Wednesday, November 4, 2015

365 True Things: 220/Books

The Noble Society of Pudding Owners:
Bunyip Bluegum (the koala bear), Barnacle Bill (the sailor),
Albert (the Puddin'), and Sam Sawnoff (the penguin bold)
A few of my favorite books when I was growing up were Kenneth Grahame's The Wind in the Willows (at age ten, I received the gift of a fiftieth-anniversary edition with color plates when my family visited Hong Kong on our way to Tokyo); Scott O'Dell's Island of the Blue Dolphins; Nancy Drew; The Phantom Tollbooth by Norton Juster, with illustrations by Jules Feiffer; several of the Oz books; The Magic Pudding by Norman Lindsay (an Australian classic); and, perhaps my most favorite, Madeleine L'Engle's A Wrinkle in Time. 

Here are a few quotes from Wrinkle, because I'm feeling lazy blogwise today:

“You mean you're comparing our lives to a sonnet? A strict form, but freedom within it? Yes. Mrs. Whatsit said. You're given the form, but you have to write the sonnet yourself. What you say is completely up to you.”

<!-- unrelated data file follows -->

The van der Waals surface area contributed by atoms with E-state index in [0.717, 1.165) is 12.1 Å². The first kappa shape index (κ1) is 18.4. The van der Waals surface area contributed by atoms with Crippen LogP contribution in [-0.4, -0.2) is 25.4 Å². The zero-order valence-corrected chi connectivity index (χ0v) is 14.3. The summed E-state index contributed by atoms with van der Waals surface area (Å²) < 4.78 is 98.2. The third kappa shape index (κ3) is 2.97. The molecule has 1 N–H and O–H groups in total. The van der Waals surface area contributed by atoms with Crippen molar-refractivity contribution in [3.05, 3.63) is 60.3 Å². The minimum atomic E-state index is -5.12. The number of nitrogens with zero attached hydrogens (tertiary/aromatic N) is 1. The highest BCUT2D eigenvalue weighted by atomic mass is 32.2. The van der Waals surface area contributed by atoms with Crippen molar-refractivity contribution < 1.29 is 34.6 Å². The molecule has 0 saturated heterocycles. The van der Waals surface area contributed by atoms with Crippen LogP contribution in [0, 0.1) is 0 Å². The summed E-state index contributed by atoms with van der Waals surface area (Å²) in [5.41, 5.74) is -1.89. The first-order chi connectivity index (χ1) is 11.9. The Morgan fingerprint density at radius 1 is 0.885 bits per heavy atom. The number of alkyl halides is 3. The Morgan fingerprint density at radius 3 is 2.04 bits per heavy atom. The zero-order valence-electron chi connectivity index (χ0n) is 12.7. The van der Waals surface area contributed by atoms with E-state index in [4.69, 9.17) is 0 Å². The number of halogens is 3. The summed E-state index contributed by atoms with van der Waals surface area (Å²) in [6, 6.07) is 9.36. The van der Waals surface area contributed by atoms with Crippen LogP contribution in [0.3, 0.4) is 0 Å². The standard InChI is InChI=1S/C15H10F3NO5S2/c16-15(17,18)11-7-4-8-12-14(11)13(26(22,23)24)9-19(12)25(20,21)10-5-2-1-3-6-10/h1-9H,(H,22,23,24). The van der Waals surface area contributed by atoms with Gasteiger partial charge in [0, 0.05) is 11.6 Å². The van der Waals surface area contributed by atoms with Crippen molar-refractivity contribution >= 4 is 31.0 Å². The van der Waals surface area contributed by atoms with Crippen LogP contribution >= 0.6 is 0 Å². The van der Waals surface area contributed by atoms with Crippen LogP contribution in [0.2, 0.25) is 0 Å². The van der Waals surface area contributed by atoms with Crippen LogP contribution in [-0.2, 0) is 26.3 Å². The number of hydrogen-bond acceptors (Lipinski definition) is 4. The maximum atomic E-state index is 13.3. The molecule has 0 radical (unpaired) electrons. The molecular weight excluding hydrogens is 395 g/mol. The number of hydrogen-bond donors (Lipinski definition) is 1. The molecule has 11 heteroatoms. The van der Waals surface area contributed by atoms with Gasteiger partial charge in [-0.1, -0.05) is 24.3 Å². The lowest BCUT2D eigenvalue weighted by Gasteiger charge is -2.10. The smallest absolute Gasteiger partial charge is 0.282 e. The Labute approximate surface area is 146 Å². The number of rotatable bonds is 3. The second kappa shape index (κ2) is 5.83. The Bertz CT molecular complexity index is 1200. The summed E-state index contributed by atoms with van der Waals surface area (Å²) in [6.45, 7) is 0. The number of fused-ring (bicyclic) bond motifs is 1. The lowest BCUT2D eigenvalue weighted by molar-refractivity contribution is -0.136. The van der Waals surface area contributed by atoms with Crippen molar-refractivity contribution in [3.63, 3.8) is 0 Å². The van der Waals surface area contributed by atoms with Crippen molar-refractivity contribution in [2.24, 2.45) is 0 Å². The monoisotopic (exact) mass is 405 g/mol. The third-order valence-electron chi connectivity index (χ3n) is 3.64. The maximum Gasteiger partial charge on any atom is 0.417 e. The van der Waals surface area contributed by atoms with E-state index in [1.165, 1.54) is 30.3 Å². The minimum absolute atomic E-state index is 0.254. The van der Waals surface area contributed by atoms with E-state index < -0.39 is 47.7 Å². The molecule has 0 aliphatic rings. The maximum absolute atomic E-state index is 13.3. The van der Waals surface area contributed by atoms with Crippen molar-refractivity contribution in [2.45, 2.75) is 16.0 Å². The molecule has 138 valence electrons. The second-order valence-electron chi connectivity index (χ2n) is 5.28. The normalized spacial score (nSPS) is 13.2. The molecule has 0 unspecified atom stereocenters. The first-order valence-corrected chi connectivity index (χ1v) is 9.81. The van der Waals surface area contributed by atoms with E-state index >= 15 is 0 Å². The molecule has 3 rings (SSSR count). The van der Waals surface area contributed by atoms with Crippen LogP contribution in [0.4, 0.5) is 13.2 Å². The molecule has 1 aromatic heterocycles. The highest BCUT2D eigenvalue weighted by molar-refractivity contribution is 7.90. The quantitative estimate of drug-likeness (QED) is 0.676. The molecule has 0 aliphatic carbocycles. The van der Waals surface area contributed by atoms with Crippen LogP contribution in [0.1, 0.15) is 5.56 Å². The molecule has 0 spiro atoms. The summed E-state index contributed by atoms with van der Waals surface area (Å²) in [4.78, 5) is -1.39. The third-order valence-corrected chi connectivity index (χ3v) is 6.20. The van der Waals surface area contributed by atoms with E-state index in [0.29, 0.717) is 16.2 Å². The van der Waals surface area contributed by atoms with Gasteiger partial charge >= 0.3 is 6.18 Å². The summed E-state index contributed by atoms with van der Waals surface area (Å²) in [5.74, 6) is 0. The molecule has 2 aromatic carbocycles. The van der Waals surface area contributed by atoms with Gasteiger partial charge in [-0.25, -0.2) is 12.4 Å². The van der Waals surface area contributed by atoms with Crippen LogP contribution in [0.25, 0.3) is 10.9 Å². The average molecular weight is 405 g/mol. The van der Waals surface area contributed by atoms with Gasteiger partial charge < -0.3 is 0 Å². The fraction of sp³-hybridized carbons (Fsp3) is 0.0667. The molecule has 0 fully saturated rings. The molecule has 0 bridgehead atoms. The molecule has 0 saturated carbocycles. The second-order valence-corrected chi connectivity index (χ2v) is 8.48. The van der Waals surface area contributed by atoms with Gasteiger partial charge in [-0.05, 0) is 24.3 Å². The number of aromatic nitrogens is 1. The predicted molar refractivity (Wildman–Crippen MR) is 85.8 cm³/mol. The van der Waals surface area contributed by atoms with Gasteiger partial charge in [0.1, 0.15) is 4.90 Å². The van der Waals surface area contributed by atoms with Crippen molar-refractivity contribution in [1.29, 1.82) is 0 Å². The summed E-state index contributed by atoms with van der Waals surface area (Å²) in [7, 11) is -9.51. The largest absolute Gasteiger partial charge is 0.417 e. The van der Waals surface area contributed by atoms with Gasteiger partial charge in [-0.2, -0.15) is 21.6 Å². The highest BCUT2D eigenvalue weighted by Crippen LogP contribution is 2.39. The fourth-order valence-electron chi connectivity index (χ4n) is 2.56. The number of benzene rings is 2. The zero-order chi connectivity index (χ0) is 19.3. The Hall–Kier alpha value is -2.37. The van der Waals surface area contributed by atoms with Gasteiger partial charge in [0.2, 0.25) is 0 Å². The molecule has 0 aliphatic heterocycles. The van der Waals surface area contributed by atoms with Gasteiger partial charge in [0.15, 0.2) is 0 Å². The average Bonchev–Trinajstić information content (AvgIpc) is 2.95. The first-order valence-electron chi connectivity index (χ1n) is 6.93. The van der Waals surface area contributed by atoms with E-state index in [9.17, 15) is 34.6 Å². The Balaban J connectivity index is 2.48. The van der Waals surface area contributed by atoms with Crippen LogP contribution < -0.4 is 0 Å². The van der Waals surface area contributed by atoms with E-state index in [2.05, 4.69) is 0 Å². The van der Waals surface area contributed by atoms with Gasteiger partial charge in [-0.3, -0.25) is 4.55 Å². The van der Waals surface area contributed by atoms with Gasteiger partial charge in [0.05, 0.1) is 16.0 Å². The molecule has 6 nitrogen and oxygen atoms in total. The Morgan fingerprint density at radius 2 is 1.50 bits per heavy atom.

“Believing takes practice.”

“We can't take any credit for our talents. It's how we use them that counts.”

“The only way to cope with something deadly serious is to try to treat it a little lightly.”

“Like and equal are not the same thing at all.”

"Nothing is hopeless; we must hope for everything." —Mrs. Who, quoting Euripides

“Le coeur a ses raisons que la raison ne connait point. French. Pascal. The heart has its reasons, whereof reason knows nothing.” —Mrs. Who

“Qui plus sait, plus se tait. French, you know. The more a man knows, the less he talks.”—Mrs. Who, quoting Voltaire

“Experiment is the mother of knowledge.”

“I don't understand it any more than you do, but one thing I've learned is that you don't have to understand things for them to be.” 

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